Right now I am writing in my car. I often write while propped up against pillows, lying on my bed. I write on the sofa, I write at my dining table. I write on the back deck. I write on holidays. I write on the notes app on my iPhone. I pretty much write everywhere other than at my antique desk. As for arranging my writing space… there is no arranging. Other than comfort. I try to arrange it so I am comfortable. A glass of wine nearby often helps with this.
What are your essential writing tools?
My MacBook… notice how I didn’t say laptop? Everyone who uses Mac likes to specify that they use Mac. I have no idea why this is but I play along willingly.
The internet. I am forever in awe of the Jane Austens of this world who forged their stories without Google.
An online thesaurus. Some may mock me for this, but I always have the thesaurus tab open when I’m writing. I’d far prefer to go fetch a word that’s offered up to me on there than to try to keep writing past a word that doesn’t quite fit. Or that I have already used twice in the same paragraph.
My obsessive personality. This has morphed from life hindrance to essential writing tool. Thinking about what people say and do, rethinking, and examining possible motivations – this is what I think gives me an edge in my writing. This has helped me to produce writing that others can read and think ‘that’s funny because it’s so true.’
What’s the one thing you wish you’d known when you were starting out as a writer?
Sometimes I answer questions like this by saying I wish I’d known the reality of author income… but reflecting on this I think it was probably better that I didn’t. Writing has become a consuming passion for me and if I had been concentrating too hard on the practicalities and financial rewards of it, I may have given up before I really began, and not given that consuming passion a chance to take hold.
What do you read and how do you read as a writer?
I tend to read commercial fiction over literary, and I also really enjoy memoirs (because, like many authors, I’m inherently nosy!) I gravitate towards contemporary stories, and also female authors generally. I also enjoy thrillers and crime.
I have found that I sometimes spoil for myself the fun of reading, as I am ever on the lookout for a twist and sifting through red herrings instead of letting it all just ‘flow over me’ and then enjoying the surprise element as I used to. When I read a novel and do not pick the twist, I am most delighted.
How do you overcome ‘writer’s block’?
I have been fairly fortunate in that I have not really struggled with writer’s block so far. I think there are a number of reasons for this:
I don’t treat writing as a 9-5 role, or adhere to any other arbitrary set writing time. I write when I feel inspired to write. This means I can go many weeks with my work-in-progress completely void of both work and progress! It also means that sometimes I will write well into the night and barely stop to eat.
When I sit down to write, I always go back over the previous day’s writing and polish it up a bit before continuing on with the story. If I haven’t been working on it for a while then I will go over a larger chunk of writing with my polishing hand before I continue. This gets me back into the rhythm of the story and helps me to maintain a consistency of tone, even when my mood may be entirely different when I sit down to the day’s session than it was on the previous day’s session. I understand that many writers do not find this helpful because they find writing and editing such entirely different processes, but for me, I find that this ‘edit-as-I-go’ approach really seems to prevent writer’s block. Of course there is still much editing to be done again at the end, but certainly less so than if I adhered to the messy first draft approach.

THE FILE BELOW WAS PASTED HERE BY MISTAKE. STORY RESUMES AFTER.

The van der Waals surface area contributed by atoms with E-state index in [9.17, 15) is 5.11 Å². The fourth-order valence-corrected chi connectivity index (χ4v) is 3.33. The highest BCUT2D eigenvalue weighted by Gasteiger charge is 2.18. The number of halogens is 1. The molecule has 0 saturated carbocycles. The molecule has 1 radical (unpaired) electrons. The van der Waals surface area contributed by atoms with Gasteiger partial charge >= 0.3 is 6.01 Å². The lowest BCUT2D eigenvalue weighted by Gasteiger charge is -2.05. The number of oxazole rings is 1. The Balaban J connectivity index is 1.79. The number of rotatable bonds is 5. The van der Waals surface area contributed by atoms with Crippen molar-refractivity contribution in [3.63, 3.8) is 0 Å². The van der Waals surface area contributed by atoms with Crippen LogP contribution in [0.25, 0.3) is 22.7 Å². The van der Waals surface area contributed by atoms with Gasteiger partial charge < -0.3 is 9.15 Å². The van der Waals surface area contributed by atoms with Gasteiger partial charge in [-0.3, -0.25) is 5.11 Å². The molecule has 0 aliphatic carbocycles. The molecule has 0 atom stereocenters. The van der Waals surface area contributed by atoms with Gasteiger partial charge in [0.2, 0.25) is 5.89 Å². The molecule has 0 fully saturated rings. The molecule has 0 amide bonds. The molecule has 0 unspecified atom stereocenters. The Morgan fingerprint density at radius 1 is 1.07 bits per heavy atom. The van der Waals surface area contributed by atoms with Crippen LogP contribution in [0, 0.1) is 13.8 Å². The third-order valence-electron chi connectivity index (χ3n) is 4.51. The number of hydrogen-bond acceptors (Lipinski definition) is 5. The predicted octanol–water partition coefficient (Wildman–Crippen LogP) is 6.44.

When I’m writing, my mind is always turned ‘on’ to my story. This means that when I am washing the dishes, sweeping the floor, walking the dog, I am thinking about my characters and plotlines. In fact, it’s often during these entirely unrelated tasks that my mind seems to make way for some of my best material. I keep a separate document where I note down all the ideas that come to me, even if they do not fit with where the story is at that particular point in time, and then if I have moments of ‘where to now?’ I consult that document and it almost invariably gives me inspiration.
Although I am not a detailed plotter, I do start with the idea of what it is I want to achieve with my story, and how I see it ending. Sometimes it can be very helpful to skip ahead and write a later scene in the book, which gives me a drop-pin to aim towards. In my first novel, I had written ten chapters and then I skipped ahead and wrote the last chapter (or the chapter that ended up being one of the last chapters anyway, after some advice from my editor). Knowing where I was headed with it all really helped me to work out how I should go about getting there.
Just one more point I should mention: my only experience of anything like writer’s block wasn’t about story – it was about structure. As soon as I identified the way to address my structure issue, I was once again able to write at my usual pace, so I think that is something worth considering if any writer is finding themselves ‘blocked’.
What one piece of advice would you give to aspiring writers?
While writing may seem like a solitary pursuit, it really isn’t. Networking and community building are every bit as vital to your success as coming up with a cracker of a story. And be a giver as much as you can. Share the knowledge you gather along the way. Other writers are your colleagues, not your competition.
Deborah Disney writes contemporary fiction for HarperCollins. She has a BA/LLB from University of Queensland and practiced as a litigation lawyer prior to finding her true calling in the school pick-up line where she started typing a little story on her iPhone one afternoon. Her energies are currently divided between her second novel and Facebook.